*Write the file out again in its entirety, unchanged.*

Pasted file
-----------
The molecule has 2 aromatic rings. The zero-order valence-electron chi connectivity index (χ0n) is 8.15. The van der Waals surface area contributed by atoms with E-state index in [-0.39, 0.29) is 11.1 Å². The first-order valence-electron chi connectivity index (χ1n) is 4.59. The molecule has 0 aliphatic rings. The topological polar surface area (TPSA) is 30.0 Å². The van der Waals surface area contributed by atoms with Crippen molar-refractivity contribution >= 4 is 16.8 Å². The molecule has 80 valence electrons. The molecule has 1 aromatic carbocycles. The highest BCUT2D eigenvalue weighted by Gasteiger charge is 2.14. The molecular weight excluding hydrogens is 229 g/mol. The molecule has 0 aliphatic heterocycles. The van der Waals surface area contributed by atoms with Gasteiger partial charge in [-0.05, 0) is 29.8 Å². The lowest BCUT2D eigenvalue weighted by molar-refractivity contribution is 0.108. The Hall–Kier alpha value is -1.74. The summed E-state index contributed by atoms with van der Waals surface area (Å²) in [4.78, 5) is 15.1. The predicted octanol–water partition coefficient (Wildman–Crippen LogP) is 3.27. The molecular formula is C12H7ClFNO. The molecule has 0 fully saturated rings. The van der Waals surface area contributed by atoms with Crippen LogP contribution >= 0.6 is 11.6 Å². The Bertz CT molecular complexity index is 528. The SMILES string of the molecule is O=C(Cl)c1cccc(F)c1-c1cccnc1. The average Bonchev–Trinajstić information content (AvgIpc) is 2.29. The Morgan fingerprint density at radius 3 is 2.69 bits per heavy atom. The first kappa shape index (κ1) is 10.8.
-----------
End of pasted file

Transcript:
The molecule has 2 aromatic rings. The zero-order valence-electron chi connectivity index (χ0n) is 8.15. The van der Waals surface area contributed by atoms with E-state index in [-0.39, 0.29) is 11.1 Å². The first-order valence-electron chi connectivity index (χ1n) is 4.59. The molecule has 0 aliphatic rings. The topological polar surface area (TPSA) is 30.0 Å². The van der Waals surface area contributed by atoms with Crippen molar-refractivity contribution >= 4 is 16.8 Å². The molecule has 80 valence electrons. The molecule has 1 aromatic carbocycles. The highest BCUT2D eigenvalue weighted by Gasteiger charge is 2.14. The molecular weight excluding hydrogens is 229 g/mol. The molecule has 0 aliphatic heterocycles. The van der Waals surface area contributed by atoms with Gasteiger partial charge in [-0.05, 0) is 29.8 Å². The lowest BCUT2D eigenvalue weighted by molar-refractivity contribution is 0.108. The Hall–Kier alpha value is -1.74. The summed E-state index contributed by atoms with van der Waals surface area (Å²) in [4.78, 5) is 15.1. The predicted octanol–water partition coefficient (Wildman–Crippen LogP) is 3.27. The molecular formula is C12H7ClFNO. The molecule has 0 fully saturated rings. The van der Waals surface area contributed by atoms with Crippen LogP contribution >= 0.6 is 11.6 Å². The Bertz CT molecular complexity index is 528. The SMILES string of the molecule is O=C(Cl)c1cccc(F)c1-c1cccnc1. The average Bonchev–Trinajstić information content (AvgIpc) is 2.29. The Morgan fingerprint density at radius 3 is 2.69 bits per heavy atom. The first kappa shape index (κ1) is 10.8.